Have you in your Christian journey gotten so close to the ungodly and distanced yourself so far from God’s precepts that you feared for your life? Maybe you thought that if God punished your enemies, because of the close proximity, you would be affected in the same way and would be counted as one of them.
Jeremiah prophesied something about a similar circumstance. The people were behaving so badly that if they died they would be in deep trouble. Here is the text: “The harvest is past, the summer has ended, and we are not saved. Jeremiah 8:20.” Have you ever been in a situation that if you died at that moment you feared for your eternal destination? Psalm 28 illustrates a situation like that. David is still fleeing from Saul and his enemies. Sometimes they were very close to each other, and it was so ugly that David thought that if he died at that moment he would go to the pit with his enemies. The pit here means the grave. David was not only concerned about his life per se; he was also concerned about his reputation. He would be counted as ungodly and because of that he cried out to the Lord.
This Psalm is marked by the phrase “Hear my cry” and “He heard my cry”. In the first part David argues with God that even though he was close to his enemies they were not the same. The differences were enormous; they were “wicked”, “do evil”, and “harbor malice in their hearts”. In this first part he also asks God to punish his enemies.
Sometimes, even being a Christian, we act in the same way as the ungodly. Our deeds do not glorify God; our words hurt people; and our hearts are cold toward the needs of our brothers and sisters. We are selfish and preoccupied with our wellbeing.
David knew that this kind of attitude was wrong and he pleaded with God to not let him die like that. In the middle of his tribulation he has time to seek the Lord: “Hear my cry for mercy as I call to you for help, as I lift up my hands toward your Most Holy Place. Psalm 28:2.” He cries for help and he lifts his hands toward the Temple. With this attitude he recognizes that he does not have nor deserve anything from God. He depends totally on God’s grace and mercy.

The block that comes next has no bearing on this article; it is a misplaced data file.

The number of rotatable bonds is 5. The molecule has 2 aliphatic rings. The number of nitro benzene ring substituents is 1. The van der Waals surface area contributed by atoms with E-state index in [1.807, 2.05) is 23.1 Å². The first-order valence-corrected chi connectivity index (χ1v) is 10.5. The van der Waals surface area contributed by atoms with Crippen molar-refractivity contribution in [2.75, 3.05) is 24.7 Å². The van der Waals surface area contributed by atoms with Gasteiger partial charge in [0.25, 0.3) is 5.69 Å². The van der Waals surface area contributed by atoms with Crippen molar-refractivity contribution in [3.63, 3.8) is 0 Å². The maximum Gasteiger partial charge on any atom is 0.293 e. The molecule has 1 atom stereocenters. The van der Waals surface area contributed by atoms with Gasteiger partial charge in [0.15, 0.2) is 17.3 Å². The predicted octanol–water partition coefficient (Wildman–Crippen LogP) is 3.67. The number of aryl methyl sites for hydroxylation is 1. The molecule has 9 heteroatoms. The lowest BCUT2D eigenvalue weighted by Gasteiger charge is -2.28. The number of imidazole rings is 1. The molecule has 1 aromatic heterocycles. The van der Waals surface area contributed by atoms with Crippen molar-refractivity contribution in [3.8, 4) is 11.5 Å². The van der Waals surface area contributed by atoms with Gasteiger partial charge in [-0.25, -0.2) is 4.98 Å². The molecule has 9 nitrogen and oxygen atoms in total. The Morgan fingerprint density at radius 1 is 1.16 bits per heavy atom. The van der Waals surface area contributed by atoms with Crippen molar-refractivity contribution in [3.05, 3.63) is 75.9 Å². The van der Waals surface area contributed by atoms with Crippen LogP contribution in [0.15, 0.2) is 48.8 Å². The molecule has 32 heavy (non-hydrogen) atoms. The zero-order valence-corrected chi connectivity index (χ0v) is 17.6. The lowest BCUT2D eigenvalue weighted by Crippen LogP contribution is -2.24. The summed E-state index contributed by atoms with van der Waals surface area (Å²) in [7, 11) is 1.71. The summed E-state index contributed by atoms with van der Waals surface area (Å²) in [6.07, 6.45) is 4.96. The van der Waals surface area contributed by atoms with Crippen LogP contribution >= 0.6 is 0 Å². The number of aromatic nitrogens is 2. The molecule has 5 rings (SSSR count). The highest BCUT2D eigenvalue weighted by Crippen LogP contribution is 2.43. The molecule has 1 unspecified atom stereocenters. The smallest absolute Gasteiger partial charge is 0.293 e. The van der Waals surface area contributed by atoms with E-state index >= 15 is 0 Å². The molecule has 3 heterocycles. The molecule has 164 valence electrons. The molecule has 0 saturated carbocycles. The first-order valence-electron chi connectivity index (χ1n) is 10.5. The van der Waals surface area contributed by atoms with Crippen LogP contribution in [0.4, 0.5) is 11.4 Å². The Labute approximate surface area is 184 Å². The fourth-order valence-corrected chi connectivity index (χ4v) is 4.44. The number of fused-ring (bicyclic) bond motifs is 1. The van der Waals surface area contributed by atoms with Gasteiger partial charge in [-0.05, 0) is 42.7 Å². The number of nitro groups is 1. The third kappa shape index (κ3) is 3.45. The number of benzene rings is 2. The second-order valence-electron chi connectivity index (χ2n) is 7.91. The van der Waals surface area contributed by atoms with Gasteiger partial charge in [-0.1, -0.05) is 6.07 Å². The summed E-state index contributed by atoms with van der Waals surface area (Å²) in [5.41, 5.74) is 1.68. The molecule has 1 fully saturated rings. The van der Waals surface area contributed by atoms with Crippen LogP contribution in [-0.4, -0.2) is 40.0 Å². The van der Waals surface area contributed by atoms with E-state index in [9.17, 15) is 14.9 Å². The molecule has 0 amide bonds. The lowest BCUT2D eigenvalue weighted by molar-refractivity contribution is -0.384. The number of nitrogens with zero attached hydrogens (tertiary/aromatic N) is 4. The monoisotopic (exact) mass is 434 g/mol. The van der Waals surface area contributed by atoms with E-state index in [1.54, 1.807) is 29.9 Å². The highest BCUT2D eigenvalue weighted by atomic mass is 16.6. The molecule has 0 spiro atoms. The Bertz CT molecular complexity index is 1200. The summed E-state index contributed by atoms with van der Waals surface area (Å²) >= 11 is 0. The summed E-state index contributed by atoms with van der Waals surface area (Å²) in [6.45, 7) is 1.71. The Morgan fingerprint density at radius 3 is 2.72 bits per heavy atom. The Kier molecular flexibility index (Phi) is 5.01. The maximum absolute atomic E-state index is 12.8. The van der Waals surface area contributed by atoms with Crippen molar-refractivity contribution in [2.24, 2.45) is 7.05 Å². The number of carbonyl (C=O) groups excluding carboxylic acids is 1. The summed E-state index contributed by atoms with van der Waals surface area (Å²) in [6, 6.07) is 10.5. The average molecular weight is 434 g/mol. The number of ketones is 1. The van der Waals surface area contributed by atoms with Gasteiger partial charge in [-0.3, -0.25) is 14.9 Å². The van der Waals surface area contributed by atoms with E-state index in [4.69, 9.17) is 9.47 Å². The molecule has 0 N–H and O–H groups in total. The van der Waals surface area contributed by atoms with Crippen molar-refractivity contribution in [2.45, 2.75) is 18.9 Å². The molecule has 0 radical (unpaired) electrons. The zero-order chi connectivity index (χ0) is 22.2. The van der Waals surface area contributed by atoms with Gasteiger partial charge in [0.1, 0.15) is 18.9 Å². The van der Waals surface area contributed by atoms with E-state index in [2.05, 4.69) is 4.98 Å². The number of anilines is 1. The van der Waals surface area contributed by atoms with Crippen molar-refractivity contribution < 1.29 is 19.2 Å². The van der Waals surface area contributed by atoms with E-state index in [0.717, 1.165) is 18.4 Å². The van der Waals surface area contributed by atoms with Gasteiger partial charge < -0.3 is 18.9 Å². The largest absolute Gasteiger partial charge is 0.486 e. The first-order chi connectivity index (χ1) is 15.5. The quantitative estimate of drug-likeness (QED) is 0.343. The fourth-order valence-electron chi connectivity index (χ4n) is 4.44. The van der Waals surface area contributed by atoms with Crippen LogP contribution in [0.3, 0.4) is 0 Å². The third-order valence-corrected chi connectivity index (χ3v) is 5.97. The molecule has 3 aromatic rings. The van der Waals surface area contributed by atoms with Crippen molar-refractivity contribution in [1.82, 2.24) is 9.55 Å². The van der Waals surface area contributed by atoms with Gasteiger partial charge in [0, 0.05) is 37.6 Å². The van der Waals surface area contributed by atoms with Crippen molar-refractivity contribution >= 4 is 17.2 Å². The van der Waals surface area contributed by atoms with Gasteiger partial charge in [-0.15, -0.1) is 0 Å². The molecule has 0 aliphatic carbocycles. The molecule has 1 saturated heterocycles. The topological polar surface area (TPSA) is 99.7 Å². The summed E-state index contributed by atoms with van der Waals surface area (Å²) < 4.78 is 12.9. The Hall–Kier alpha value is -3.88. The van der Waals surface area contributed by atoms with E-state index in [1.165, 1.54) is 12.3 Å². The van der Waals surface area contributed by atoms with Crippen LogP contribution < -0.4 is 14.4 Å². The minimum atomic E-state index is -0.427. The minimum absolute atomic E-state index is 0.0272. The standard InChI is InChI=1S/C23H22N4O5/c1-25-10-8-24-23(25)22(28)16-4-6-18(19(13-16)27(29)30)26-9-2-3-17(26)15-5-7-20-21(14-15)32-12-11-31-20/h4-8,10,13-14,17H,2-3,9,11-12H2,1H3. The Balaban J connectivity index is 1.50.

The beauty of this psalm is that it shows us how good, merciful, kind, and loving our God is. In verse 6 we have a 180-degree turn. Here is the text: “Praise be to the LORD, for he has heard my cry for mercy. Psalm 28:6.” We learn here that when we turn to God, He turns to us immediately. Before David finished his prayer he already had the answer that God heard him. From that point on David praises God, exalts His power, and confesses that he trusts in Him. He also intercedes for God’s people.
My friend, sometimes during our journey we will get very close to the enemy camp, so close that we will think that if God decides to act against them we will go down with them. It is for these times that we have this psalm. Cry to the Lord, ask for mercy, and know that He will answer you instantaneously, even before you finish your prayer.
Have a blessed week,